- The recent credit rating upgrade and central bank rate cuts in Turkey may have some investors thinking the milestones have been reached and it may be a good to time to sell Turkish equities. This is certainly not the case in our opinion. Turkey stands among the strongest countries to benefit from current global easing; internally, inflation is well under control, and domestic consumption is unabated. Furthermore, the country’s stock market continues to trade on a cheaper price to earnings valuation when compared to countries like Mexico, Malaysia, and Thailand. Lastly, HSBC published a Flashnote showing how credit rating upgrades do not limit future performance. To illustrate, the chart shows the performance of the Philippines’ equity market following recent credit upgrades; as is evident, the Philippines equity market returned 10.3 percent on average in the three months after its upgrade. Hence, there is ample reason to believe the Turkish equity market should continue to outperform.
- As shown in the graph below, an increasing number of mobile users also adopt mobile internet. This offers smartphone business opportunities for online shopping, online games, online search, online advertisements, and many other internet applications. The recent merger and acquisition activities and alliance in internet space indicates vast mobile internet opportunities and profits.
- Some delays and uncertainty are looming in the Mexican construction sector as firms await President Pena Nieto’s announcement of the infrastructure plans contained in the so-called National Development Plan. As with any new president, investors expect multiple ambitious projects to be announced, especially following the numerous campaign promises made by Pena Nieto. However, fear of a break up of the coalition in congress, which pushed back some of the important announcements, in addition to the apparent shift in housing policies to be pursued by the President, are destabilizing the already fragile homebuilders.
- Russia’s inability to cut benchmark interest rates as it tries to contain inflation led President Putin to announce last month that banks would have to bear the burden of rate cuts. As expected, Sberbank, Russia’s largest bank, announced reductions on the rates it charges on corporate loans by 0.4 to 1.4 percent, effective May 15. Analysts expect the bank to mitigate the squeeze in net interest margins by altering its asset mix.
- Indonesia current account deficits continued in the first quarter, though improved from prior quarter and better than the market consensus. Stubborn current account deficits may force the central bank to tighten demand to stabilize the currency rupiah. Otherwise, the Bank of Indonesia will continue to deploy foreign currency reserve to buy rupiah.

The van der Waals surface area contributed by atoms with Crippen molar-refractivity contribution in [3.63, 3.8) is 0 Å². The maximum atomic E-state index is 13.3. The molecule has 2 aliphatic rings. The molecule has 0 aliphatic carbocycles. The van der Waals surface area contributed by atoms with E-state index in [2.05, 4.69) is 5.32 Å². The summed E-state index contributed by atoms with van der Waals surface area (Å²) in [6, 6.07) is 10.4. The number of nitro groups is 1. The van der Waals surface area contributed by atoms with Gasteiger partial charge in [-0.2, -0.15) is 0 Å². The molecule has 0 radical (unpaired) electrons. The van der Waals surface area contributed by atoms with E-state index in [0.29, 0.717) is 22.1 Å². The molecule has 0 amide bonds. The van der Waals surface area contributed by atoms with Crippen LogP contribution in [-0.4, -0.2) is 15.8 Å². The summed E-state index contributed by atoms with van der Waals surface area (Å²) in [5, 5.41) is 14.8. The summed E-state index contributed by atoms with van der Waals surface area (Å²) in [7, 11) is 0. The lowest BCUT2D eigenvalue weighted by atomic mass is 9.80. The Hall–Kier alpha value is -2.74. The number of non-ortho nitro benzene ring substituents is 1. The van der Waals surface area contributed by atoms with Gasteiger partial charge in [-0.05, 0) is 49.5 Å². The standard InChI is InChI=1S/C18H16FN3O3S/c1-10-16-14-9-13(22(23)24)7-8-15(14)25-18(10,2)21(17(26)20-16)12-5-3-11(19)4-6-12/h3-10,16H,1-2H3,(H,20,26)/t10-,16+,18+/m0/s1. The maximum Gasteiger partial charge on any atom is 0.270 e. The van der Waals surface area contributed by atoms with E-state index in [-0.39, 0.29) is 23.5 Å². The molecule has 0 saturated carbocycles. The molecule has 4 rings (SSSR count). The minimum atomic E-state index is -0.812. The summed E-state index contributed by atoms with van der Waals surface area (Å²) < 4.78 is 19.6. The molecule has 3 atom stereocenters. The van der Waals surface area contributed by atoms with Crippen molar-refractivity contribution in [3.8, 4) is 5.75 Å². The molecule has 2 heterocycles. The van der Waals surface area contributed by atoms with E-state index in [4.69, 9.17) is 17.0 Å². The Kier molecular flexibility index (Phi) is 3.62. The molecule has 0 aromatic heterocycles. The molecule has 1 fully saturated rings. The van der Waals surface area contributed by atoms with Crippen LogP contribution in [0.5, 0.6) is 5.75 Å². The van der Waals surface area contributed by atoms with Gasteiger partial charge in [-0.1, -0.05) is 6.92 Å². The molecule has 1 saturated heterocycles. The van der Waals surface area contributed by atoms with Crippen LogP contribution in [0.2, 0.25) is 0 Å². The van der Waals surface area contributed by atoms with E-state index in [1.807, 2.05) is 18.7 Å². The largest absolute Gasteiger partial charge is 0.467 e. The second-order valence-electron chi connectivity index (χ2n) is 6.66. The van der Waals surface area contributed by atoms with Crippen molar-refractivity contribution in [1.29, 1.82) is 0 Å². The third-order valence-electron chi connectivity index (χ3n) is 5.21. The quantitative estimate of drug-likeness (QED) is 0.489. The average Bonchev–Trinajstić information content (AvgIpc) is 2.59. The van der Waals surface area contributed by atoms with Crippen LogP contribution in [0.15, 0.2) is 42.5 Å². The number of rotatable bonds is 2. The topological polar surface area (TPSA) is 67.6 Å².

Saturday, March 30th, 2013
Emerging Markets Radar (April 1, 2013)
- Fitch upgraded the Philippines’ sovereign debt rating from below investment grade BB+ to investment grade BBB- due to a current account balance surplus and a lower debt-to-government-revenue ratio. Moody’s and S&P have yet to follow through with an upgrade.
- China’s industrial profit growth soared to 17.2 percent in the first two months of the year to 709.2 billion renminbi, suggesting a further recovery of corporate earnings growth year-to-date. Also, based on 84 percent of H-share companies that reported their 2012 earnings, there has been a remarkable sequential improvement in earnings growth to 8.5 percent in the second half from negative growth of 2.8 percent in the first half of 2012. Analysts believe earnings growth recovery will continue in 2013, which should support the market.
- China will cut retail gasoline prices by 310 yuan per ton and diesel by 300 yuan per ton. It also announced it will adjust prices of oil products every 10 working days from 22 days to better reflect changes in the global oil markets.
- Chilean companies continue to sell record amounts of corporate debt overseas as yields on existing securities continue to reach record lows. From investment grade to junk-rate, companies of all sizes are lining up to take advantage of the unsatisfied demand for higher yielding offerings in attractive jurisdictions. In the first quarter, Chilean-dollar-denominated offerings reached $3.8 billion, more than double the amount issued in the same period last year.
- S&P upgraded Turkey’s sovereign rate to BB+, one notch below investment grade, with a stable outlook. S&P has been the most intransigent of the three rating agencies, with Fitch having already given Turkey investment grade. Moody’s is one notch below and is expected to move next.
- China issued new regulations to limit credit securitization in wealth management products (WMP), capping it at 35 percent of total WMP assets and 4 percent of total bank assets. Bank industry analysts believe the regulations will not have a material impact on the earnings of large banks but may affect smaller banks. The market is concerned that this will in effect tighten liquidity for small business and property developers.
- Colombia reported official unemployment numbers for February this week. Urban unemployment came in at 12.3 percent, down 0.8 percent and in line with Bloomberg survey expectations. The rate is the largest among major Latin American economies and its inability to remain in the single digits shows signs of structural problems in the Colombian labor market. The Colombian central bank cut benchmark interest rates by 50 basis points last week to address its preoccupation with GDP expanding below potential.